Here’s why I think Karl Pilkington has made one of the best travel programmes ever! “An Idiot Abroad” first aired on our British TV screens in 2012 and was the brain child of legendary comedians Ricky Gervais and Stephen Merchant. Stemming from a series of podcast the character of “Karl Pilkington” was developed and eventually turned into the lead of the hit TV show “An Idiot Abroad”. Although the show is meant primarily to be a comedy (which of course it is as well) it is also a really honest and great travel programme. Through Karl’s jaded, moronic view of all the amazing places Ricky and Stephen send him to, he actually ends up revealing a more accurate picture of the country he’s visiting unlike other travel programmes. Other travel programmes such as “Wish You Were”, only show you the very best aspects of the place they are holidaying in. Karl’s total disregard and annoyance with everything that isn’t English, lets you see the country for what it is - the good and bad aspects. As fellow travellers will know, it is sadly not all lovable locals and sunny beaches when travelling - there can also be a lot of other things to deal with that aren’t always necessarily great. Karl through his dimwitted outlook reveals more of a realistic and valuable take on a country, rather than just its positives. Therefore making a more well-rounded and realistic travel programme, that allows the viewer to make up their own mind about travelling there - as they’ll have more of a general idea of what to expect. A good example of the above point is Karl’s trip to Thailand. In the episode Karl visits Bangkok during Songkran which is the official start to the Thai New Year. What many people may not know is that Thailand (especially its main cites Bangkok and Chiang Mai) explode in huge water fights, where anybody and everybody is fair game. Tourist and locals alike run through the streets and soak anyone they come across to the bone. Obviously arriving into such chaos, Karl (and all his luggage) are incidentally sodden by the time he gets back to his hostel. For the viewer you are seeing the beauty and raw passion of Thailand without it being dressed up or dumb down. After being to Songkran I can tell you that Karl’s experience is as true as any and if you have any valuable electronics it’s a good warning signal for anyone thinking of visiting Thailand around this time in the year. Although Thailand is renowned for its paradise like islands and ever smiling locals, the show really does a great job in showing its more cultural aspects. Besides the Songkran in the episode, Carl also has encounters with lady boys, Muay Thai fighters and even chows down on King Cobra with a few locals in the North. To conclude, if you’re thinking of visiting a country and would like to see a real show that won’t just over-hype all the best bits of it - look up “An Idiot Abroad” so you can gauge a more subjective opinion before booking a flight out there. Photo by Strellevik on flickrThis is originally posted at http://www.eyeflare.com/article/an-idiot-abroad-is-brilliant-travel-tv/Related articles:Fee could be levied on ESTA travel to the U.S. by 2010Swim amongst fluorescent plankton in SE Asia We have Moved! Update your Reader Now. This feed has moved to: http://feeds.feedblitz.com/eyeflare Update your reader now with this changed subscription address to get your latest updates from Eyeflare.com.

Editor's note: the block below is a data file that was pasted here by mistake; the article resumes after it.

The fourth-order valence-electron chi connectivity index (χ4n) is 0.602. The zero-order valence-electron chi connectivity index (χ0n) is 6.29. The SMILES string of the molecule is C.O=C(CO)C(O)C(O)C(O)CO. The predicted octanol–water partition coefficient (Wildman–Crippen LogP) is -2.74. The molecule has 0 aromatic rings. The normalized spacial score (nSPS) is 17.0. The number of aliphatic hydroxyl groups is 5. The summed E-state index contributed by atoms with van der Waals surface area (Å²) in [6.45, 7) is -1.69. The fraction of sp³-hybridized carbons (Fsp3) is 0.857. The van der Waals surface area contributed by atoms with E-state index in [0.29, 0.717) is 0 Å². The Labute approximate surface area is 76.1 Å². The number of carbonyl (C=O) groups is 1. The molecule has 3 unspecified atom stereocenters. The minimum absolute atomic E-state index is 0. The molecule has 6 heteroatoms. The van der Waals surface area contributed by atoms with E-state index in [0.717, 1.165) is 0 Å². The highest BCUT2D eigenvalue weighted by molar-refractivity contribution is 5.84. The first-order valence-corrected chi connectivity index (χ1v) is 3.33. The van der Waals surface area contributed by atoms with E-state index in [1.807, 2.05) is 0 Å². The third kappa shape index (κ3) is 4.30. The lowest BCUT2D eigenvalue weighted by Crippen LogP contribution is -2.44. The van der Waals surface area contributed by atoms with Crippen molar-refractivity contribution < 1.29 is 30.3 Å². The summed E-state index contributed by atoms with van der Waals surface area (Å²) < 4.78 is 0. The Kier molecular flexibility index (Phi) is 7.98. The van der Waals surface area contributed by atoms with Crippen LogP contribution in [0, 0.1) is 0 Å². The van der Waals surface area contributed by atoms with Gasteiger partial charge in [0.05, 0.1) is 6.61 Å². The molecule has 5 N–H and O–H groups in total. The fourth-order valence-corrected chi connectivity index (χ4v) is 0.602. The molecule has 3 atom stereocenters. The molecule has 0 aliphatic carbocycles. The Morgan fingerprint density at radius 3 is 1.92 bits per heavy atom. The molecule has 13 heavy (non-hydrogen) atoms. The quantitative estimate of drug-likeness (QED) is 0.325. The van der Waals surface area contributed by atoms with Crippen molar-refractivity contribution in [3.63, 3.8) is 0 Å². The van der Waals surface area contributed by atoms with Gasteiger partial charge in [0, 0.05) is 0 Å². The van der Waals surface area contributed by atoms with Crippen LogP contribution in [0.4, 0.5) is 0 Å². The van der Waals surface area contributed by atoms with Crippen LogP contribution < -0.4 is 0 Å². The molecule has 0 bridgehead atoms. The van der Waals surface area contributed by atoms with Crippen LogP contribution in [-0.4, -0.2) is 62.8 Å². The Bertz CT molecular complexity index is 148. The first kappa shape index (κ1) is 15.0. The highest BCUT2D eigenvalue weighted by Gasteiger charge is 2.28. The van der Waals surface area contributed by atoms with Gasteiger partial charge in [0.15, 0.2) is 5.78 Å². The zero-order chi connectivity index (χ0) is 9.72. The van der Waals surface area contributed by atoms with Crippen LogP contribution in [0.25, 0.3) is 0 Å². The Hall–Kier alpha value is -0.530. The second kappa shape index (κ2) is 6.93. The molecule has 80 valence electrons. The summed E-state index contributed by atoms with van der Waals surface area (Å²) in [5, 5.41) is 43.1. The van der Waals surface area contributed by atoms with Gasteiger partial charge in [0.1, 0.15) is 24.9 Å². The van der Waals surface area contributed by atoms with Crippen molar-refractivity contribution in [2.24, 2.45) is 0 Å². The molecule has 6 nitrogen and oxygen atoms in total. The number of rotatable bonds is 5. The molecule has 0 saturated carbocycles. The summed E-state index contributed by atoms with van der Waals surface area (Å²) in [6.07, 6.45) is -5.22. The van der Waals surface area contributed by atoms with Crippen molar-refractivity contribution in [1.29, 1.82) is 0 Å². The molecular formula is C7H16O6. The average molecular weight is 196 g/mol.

Monday 7th of July 2014 09:00:00 AM
- Cambodia - A dark and tragic history